Ethiopia: Adding Insult to Injury

August 31, 2018 Africa , Opinion , OPINION/NEWS

Reuters photo



Alem Hailu G/Kristos



Exploiting ethnicity-permeated politics, and coming from a jungle after picking arms to combat and oust a despot, many had secured a niche in the Ethiopian government’s administrative machinery, in most cases efficiency and merits being downplayed.


It was thirsty of democracy and equitable wealth distribution and the combatants took to the forest. But ironic as it may sound, no sooner had they come to power, making a 180 degree turn, they themselves began siphoning the country’s modest income to line up their pockets. In a short period of time they made tycoons of themselves.


It is not hard to surmise how such a nation’s wealth, derived from an economy heavily leaning of agriculture, could have been devoted to irrigate flagship projects chalked out to unchain millions from a debilitating penury.


Covertly, they were stifling democracy which entails questions about equitable distribution of wealth. The lack of accountability, which could have been dragged into the light for public scrutiny through investigative journalism, had become a folly no longer seen with a raised brow. In so far as the corrupt launder embezzled money, s/he was considered smart even by politicians at the helm of authority. Devoting such money to construct towers was also seen as a worthwhile investment venture. Those who assumed power through their ethnic line and affiliation becoming businesspersons were knocking out market tradesmen laboring to rise up by a shoestring, the latter groaning under a market permeated by cut-throat competition.


Due to the aforementioned tragic scenarios, the chasm between the haves and have nots was ever widening to the extent of stirring up nonstop riots against and disobedience to the government. The corrupt did form a class. Frequenting Hotels decorated with stars, they were averse to brushing shoulders with common people, anxious about a daily bread. Cruel as they were, it never occurred to them to find ways that would allow benefits to accrue to poor people even from their ethnic line, whom they tried to remember on a rainy day. There was no reason such people gave them protection with the belief blood is thicker than water.


The tragic-scenario-reversal move of the reformed government though tardy incoming was much appreciated and embraced by the citizenry. The political wind wafting nationwide is carrying across the message taht vampires will be combed out with a fine tooth comb and a genuine democracy will reign supreme.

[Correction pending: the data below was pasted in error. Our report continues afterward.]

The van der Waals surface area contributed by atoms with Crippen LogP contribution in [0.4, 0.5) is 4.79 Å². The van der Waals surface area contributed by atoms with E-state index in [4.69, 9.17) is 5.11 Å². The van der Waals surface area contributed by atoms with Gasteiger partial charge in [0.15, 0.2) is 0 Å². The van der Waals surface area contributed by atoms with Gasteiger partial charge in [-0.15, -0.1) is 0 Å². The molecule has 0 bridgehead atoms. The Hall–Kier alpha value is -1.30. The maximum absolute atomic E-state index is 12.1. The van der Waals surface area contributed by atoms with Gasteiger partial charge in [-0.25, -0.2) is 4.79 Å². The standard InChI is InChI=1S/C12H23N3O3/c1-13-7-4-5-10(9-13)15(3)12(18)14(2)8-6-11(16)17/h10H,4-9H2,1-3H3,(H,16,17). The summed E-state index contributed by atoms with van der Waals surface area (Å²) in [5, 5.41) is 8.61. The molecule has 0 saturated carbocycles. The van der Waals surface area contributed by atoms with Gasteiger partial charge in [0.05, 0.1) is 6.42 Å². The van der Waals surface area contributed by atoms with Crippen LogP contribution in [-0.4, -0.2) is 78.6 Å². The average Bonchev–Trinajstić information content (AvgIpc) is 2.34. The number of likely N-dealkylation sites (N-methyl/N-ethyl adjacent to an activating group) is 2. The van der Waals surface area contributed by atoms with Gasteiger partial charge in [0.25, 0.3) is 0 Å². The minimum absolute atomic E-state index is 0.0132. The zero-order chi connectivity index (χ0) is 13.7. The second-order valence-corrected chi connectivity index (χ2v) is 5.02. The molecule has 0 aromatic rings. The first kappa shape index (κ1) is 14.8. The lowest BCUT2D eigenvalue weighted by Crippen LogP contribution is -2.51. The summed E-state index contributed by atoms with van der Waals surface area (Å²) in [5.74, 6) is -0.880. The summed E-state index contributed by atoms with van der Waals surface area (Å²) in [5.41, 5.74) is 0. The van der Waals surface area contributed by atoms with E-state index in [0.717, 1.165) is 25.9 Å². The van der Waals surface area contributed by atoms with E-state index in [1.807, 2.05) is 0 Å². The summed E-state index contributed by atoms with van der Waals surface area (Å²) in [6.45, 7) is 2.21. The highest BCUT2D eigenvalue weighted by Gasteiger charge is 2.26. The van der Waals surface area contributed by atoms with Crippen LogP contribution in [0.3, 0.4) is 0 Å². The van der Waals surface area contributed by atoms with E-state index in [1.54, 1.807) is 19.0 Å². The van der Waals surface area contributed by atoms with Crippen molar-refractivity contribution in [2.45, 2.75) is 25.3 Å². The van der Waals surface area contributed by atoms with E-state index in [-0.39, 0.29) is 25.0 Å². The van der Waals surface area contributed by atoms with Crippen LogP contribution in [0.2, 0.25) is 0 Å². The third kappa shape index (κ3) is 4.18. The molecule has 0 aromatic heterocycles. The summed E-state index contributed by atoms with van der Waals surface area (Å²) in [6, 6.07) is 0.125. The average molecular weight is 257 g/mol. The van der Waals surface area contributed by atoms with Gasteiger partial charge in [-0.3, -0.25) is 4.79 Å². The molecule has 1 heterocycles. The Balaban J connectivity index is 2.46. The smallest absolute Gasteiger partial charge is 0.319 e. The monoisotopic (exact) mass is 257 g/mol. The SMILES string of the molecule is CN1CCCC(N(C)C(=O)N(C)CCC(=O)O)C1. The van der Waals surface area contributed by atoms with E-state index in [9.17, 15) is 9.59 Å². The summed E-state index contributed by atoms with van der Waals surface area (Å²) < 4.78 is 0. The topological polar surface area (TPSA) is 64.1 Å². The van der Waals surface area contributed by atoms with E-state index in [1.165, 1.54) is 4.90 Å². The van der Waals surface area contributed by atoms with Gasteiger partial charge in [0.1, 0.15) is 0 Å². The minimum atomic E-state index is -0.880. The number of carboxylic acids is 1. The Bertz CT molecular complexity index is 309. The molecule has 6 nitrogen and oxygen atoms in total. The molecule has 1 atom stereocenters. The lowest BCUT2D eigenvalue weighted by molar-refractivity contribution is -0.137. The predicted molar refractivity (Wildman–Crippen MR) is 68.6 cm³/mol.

But as the saying goes, ‘an insult to an injury’, when prohibited from indulging in improprieties, they are making a frantic bid to re-establish the status quo. Instead of getting off the scene to placate public grievance, barefaced they try to square face citizens on the significance of the politics that exhibited decadence. Under the smokescreen of questions of rights they orchestrate clashes among different ethnic groups lavishly outlaying the wealth amassed by foul means; wealth that could buy an empire. Needless to say, unless a snake is defanged, taking it into one’s arms is fatuous!


Of course, they may manage to efface the footmark of corruption in the sand. But as the saying goes ‘It is not possible to hide oneself stealing a camel!’ Holding them accountable for their misdeeds is not out of the domain of possibility.


Bringing into play a commission of inquiry is possible to study their cases. After carefully selecting impartial, experienced, selfless and nationalist inquiry commission members, it is possible to study cases of victims, who suffered the brunt side of the stick. Tangible evidence will be collected to start legal procedures against those leeching and disturbing the tranquility of the country as well as covertly and overtly shedding the blood of innocent civilians.


Parallel to this, transforming the country’s politics from ethnicity-charged to one socioeconomic-focused is imperative. The commission of inquiry to be established could be of much help in this regard not forgetting the think-tank group the country plans to bring into life opening wide its doors to competing parties.





Alem Hailu G/Kristos

A published poet, novelist, editor, translator of masterpieces, literary critic, playwright and journalist from Ethiopia. M.A holder in literature, Addis Ababa University.

Looking for a traditional publisher of a collection of poems. My novel: ‘Hope from the debris of hopelessness’.

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